We have created a net settlement solution, which, first of all, is a matching engine allowing both buyers and sellers to allege and match trades no later than T+2. On settlement day-minus-one both parties have to approve the net cash movement again. It means both parties can start creating their potential cash ladder in advance of settlement day, and, importantly, they can know if they’re going to be long or short.

How does the trading value translate in to costs for participants? What could they save?

Additional payments mean additional banking costs; if more than half of the CHAPS payments are unnecessary, participants could effectively half their CHAPS costs.

There is also a cost to creating that intra-day liquidity, whether this is because firms can’t utilise money where they would like to, because they have to agree intra-day overdraft limits in order to fund flows, or because they’re simply keeping more cash available. There is both a physical banking costs and a cost of non-use.

It would be great to calculate what that cost adds up to, but when banking charges vary and potential funding costs are different, calculating the real costs to the industry is difficult. Having said that, if half of the payments moving around could disappear, I would assume that the savings would be significant.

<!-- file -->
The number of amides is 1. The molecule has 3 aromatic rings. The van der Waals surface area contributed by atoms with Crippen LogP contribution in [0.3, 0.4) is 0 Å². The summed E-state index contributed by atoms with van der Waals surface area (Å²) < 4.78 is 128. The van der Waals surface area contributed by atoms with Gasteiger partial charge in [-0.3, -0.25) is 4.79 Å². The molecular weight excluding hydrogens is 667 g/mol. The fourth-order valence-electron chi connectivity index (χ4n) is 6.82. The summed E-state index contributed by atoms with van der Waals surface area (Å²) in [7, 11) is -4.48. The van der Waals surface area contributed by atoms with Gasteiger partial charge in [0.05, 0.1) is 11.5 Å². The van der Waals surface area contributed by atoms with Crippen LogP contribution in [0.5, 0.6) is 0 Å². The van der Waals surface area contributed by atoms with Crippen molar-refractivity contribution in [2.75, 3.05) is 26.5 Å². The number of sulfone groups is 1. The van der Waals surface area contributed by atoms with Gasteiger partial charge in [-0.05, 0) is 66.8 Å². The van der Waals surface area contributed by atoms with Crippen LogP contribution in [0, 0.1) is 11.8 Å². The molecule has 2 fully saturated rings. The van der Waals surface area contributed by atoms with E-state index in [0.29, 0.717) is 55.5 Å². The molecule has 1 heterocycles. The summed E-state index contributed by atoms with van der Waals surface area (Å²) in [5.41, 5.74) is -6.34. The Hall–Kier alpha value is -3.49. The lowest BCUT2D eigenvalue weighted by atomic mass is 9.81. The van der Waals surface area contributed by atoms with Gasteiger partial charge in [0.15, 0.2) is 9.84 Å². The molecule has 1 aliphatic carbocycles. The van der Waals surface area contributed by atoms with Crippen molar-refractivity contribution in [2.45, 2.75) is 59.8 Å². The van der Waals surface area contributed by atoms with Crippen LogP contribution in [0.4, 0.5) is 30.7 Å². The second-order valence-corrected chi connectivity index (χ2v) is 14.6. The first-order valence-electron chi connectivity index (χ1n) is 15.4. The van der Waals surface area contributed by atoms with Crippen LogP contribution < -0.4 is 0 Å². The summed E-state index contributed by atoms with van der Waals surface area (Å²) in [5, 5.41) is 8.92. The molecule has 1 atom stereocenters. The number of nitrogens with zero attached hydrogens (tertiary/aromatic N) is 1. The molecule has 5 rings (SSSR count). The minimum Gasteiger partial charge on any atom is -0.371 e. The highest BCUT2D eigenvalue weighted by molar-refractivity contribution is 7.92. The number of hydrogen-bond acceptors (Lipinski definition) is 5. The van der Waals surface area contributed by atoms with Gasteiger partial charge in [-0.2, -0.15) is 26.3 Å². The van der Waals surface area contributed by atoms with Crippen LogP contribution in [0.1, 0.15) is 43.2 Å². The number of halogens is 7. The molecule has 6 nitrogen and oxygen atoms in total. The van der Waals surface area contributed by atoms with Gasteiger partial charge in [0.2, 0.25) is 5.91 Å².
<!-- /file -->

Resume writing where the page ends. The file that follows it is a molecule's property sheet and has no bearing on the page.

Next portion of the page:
Why haven’t participants been aware of this before?

It’s a combination of issues: people have not been aware of the numbers involved; there hasn’t been a solution available; and they haven’t been able to calculate the costs, either.

To a degree, payments are now relatively automated. The difference is that they’re done on a trade-by-trade basis. There’s no point in automating payments until you have automated orders. Equally, there were potentially more manually intensive processes that needed a solution, so this had not been a priority.

However, we are trying to solve problems across the entire lifecycle of the investment, and this has become key. Regulators are focusing more on intra-day risk, which increases the more money is moved around. There is also more focus on client money and asset protection. Whereas before, as long as everything was balanced at the end of the day it was broadly okay. Regulators are now making sure clients’ money isn’t used to settle other clients’ trades—even on an intra-day basis. So in total the costs are becoming much greater.

Is this part of a wider culture-change in the industry?

Looking at the way that the regulators have been trying to make sure the investment funds and the whole industry are safe and protected, the focus is very much on the client. The client starts with an amount of money to invest, and only parts with it when he or she has a realisable asset that is protected. The client is never left exposed.

Our commercial settlements system solves this problem for the funds industry. It’s a product specifically for the mutual fund market and for UK settlement practices, which provides an economical way for our clients to ensure that they keep their clients protected.